Senators condemn UST law student’s death due to alleged hazing

Camille Elemia
Senators condemn UST law student’s death due to alleged hazing
Senators renew calls for the amendment of the 22-year-old Anti-Hazing Law of 1995

MANILA, Philippines (UPDATED) – Senators condemned the death of Horacio “Atyo” Castillo III, a freshman law student at the University of Santo Tomas (UST), due to alleged fraternity hazing initiation rites.

Senate President Aquilino Pimentel III expressed sadness over the “useless death” of Castillo by men he wanted to call brothers.

“Useless death. [He was] killed by people he wanted to be associated with, for life. What a very sad development,” Pimentel said in a text message.

Senator Joel Villanueva, an alumnus of UST, expressed concern over the incident and called on the school to conduct an investigation.

“We certainly condemn this senseless act of violence and join Mr Castillo’s family in mourning for his death that not only ended his life but also his dreams and aspirations,” Villanueva said in a statement.

“As a UST alumnus, I am deeply concerned at this recent event and urge the UST and the proper authorities to investigate and hold the people accountable for this unfortunate incident involving our fellow Thomasian,” he added.

On Sunday, September 17, the body of Castillo was found wrapped in a blanket on a pavement in Tondo, Manila. He was declared dead on arrival at the Chinese General Hospital.

Castillo died due to injuries his parents believed were from fraternity hazing. The father said his son was recruited to the Aegis Juris Fraternity – a recognized organization based at the UST law school. (READ: Aegis Juris fraternity members barred from entering UST)

“No type of brotherhood can ever equate to the sanctity of life. And words will never be able to define such violence that has transpired in an esteemed academic institution. Let it always be known that violence has no room in an institution that upholds Christian values and ideals,” Villanueva said.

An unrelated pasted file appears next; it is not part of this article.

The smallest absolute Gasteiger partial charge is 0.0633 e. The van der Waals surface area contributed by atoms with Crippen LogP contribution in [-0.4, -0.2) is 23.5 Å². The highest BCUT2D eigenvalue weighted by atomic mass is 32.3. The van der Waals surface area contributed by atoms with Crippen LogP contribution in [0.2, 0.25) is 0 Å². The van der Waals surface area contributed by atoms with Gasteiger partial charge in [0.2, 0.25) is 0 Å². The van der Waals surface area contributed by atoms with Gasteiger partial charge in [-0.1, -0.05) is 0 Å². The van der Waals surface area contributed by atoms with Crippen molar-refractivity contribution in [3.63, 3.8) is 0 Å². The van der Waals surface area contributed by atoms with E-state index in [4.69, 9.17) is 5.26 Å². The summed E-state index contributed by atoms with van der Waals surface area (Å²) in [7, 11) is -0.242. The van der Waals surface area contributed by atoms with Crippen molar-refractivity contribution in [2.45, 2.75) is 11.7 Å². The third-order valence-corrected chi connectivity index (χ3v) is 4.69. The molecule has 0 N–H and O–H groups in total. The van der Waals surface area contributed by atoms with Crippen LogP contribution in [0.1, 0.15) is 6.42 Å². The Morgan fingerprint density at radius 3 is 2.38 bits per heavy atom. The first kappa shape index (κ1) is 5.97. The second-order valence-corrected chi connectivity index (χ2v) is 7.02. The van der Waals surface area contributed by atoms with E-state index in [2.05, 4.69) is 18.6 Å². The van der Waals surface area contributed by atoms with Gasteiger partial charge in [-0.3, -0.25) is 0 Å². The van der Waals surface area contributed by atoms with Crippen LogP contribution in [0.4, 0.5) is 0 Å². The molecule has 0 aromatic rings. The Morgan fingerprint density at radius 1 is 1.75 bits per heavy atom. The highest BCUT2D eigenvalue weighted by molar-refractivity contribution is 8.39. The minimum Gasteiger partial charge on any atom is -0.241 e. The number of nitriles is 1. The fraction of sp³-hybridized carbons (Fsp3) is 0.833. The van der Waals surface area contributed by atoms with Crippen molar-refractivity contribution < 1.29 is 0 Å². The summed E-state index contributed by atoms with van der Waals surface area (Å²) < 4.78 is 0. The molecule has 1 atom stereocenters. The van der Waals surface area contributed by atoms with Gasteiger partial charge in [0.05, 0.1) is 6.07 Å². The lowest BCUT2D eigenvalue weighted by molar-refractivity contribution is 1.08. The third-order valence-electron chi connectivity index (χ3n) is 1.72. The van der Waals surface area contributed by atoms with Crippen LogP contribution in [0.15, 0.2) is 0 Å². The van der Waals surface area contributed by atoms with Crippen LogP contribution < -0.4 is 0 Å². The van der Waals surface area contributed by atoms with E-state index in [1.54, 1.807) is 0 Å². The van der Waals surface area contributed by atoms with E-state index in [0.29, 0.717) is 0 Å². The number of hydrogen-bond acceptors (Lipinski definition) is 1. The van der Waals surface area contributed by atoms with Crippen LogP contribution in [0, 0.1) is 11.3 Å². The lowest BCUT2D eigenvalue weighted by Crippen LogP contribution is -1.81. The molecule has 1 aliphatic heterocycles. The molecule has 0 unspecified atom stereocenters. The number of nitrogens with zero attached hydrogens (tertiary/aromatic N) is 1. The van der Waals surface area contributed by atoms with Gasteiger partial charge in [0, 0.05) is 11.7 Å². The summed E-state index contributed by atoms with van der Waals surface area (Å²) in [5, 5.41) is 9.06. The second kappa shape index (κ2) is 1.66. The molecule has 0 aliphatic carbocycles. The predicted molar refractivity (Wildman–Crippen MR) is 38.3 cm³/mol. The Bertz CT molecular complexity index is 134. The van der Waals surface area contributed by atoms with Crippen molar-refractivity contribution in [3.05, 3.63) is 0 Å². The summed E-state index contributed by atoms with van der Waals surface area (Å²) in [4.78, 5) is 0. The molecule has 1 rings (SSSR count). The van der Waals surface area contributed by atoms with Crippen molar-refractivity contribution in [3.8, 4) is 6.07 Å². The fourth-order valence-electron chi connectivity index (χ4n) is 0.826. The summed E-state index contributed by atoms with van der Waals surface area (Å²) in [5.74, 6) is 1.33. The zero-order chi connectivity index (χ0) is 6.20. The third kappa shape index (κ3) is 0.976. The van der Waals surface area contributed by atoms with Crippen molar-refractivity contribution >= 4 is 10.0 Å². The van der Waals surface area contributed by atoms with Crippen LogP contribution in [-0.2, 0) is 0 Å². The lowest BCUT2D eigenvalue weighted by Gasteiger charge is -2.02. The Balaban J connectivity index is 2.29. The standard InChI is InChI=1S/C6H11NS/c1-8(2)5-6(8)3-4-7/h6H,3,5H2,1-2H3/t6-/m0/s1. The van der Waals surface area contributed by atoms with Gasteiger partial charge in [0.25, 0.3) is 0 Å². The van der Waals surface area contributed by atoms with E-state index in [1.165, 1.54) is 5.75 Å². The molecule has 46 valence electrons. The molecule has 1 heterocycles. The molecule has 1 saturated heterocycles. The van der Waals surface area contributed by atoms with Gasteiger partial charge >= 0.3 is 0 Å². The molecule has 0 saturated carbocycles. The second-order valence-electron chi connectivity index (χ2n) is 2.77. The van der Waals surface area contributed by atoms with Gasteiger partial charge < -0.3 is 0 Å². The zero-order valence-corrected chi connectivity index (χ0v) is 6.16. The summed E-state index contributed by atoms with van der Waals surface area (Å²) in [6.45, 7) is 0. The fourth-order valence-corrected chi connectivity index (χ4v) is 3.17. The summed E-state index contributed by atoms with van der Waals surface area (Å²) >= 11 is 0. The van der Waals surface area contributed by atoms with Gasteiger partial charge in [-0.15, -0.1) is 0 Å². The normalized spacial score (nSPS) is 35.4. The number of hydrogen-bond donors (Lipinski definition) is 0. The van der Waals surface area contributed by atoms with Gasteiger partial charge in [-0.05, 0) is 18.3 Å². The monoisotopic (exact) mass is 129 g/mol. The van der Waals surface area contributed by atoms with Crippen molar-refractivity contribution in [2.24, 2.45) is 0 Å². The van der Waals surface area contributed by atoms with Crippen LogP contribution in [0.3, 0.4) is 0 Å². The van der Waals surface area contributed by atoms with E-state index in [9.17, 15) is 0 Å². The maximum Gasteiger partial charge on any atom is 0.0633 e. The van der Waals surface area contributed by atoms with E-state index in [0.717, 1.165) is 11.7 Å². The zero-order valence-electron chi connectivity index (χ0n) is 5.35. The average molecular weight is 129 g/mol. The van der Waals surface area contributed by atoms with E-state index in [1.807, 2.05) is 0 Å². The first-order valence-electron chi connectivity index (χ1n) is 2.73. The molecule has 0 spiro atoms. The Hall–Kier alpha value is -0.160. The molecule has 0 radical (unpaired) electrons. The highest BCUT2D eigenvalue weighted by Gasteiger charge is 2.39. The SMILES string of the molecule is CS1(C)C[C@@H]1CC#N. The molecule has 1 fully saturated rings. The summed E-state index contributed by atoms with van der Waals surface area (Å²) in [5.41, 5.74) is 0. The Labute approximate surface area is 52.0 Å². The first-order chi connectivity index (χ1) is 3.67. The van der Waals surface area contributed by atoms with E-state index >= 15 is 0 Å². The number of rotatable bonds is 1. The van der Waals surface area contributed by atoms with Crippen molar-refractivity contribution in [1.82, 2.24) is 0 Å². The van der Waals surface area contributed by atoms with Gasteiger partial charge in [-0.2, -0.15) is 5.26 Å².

Senator Sherwin Gatchalian said UST could not evade the issue because the fraternity implicated is a duly-recognized organization.

“The fact that the fraternity being implicated in this hazing death is recognized by the university itself as a legitimate student organization means that UST cannot pull the same tricks used by other schools in the past to evade responsibility for the criminal actions of their students,” Gatchalian said.

Senator Gregorio Honasan, for his part, recalled the death of his brother from fraternity hazing and called for vigilance from all groups.

“I remember 41 years ago when my youngest brother Mel died from fraternity hazing. My parents forgave those responsible; hoping and praying that it would help eradicate hazing. It was not to be,” Honasan said.

“More teeth in our laws and strict enforcement, vigilance from all sectors: parents, school authorities and students, recognized fraternities, public information and education will help respond to hazing as a painful public menace,” he added.

New Anti-hazing law

Senate Majority Leader Vicente Sotto III and Senator Gatchalian have renewed their calls for the passage of the bill seeking to amend the 22-year-old Republic Act 8049 or the Anti-Hazing Law of 1995.

Sotto, Gatchalian, and Honasan have filed their respective bills in the 17th Congress, which all seek stiffer punishments for violators.

Sotto filed Senate Bill 223, which seeks to impose the maximum penalty of reclusion perpetua or imprisonment from 20 years and 1 day to 40 years.

“That is why I have filed a bill last Congress and refilled now precisely because of the incidents like this. We need stiffer penalties for everyone involved including officers of the fraternities,” Sotto said in a text message.

Gatchalian’s measure, Senate Bill 199, seeks to repeal the old law to create a “more comprehensive” anti-hazing measure by providing a more prohibitive definition of hazing.

“The Anti-Hazing Law must be overhauled to eliminate loop holes and ensure that all persons responsible for these cruel and senseless hazing deaths will be held accountable to the full extent of the law. It’s time for the Senate to take up this proposed legislation,” Gatchalian said in a statement.

His bill also seeks to expand the scope of liabilities and increase the penalties for hazing offenders, as well as to require schools to play a central role in hazing prevention and awareness.

All measures are still pending in the committee on public order and dangerous drugs led by Senator Panfilo Lacson. –

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Camille Elemia

Camille Elemia is Rappler's lead reporter for media, disinformation issues, and democracy. She won an ILO award in 2017. She received the prestigious Fulbright-Hubert Humphrey fellowship in 2019, allowing her to further study media and politics in the US. Email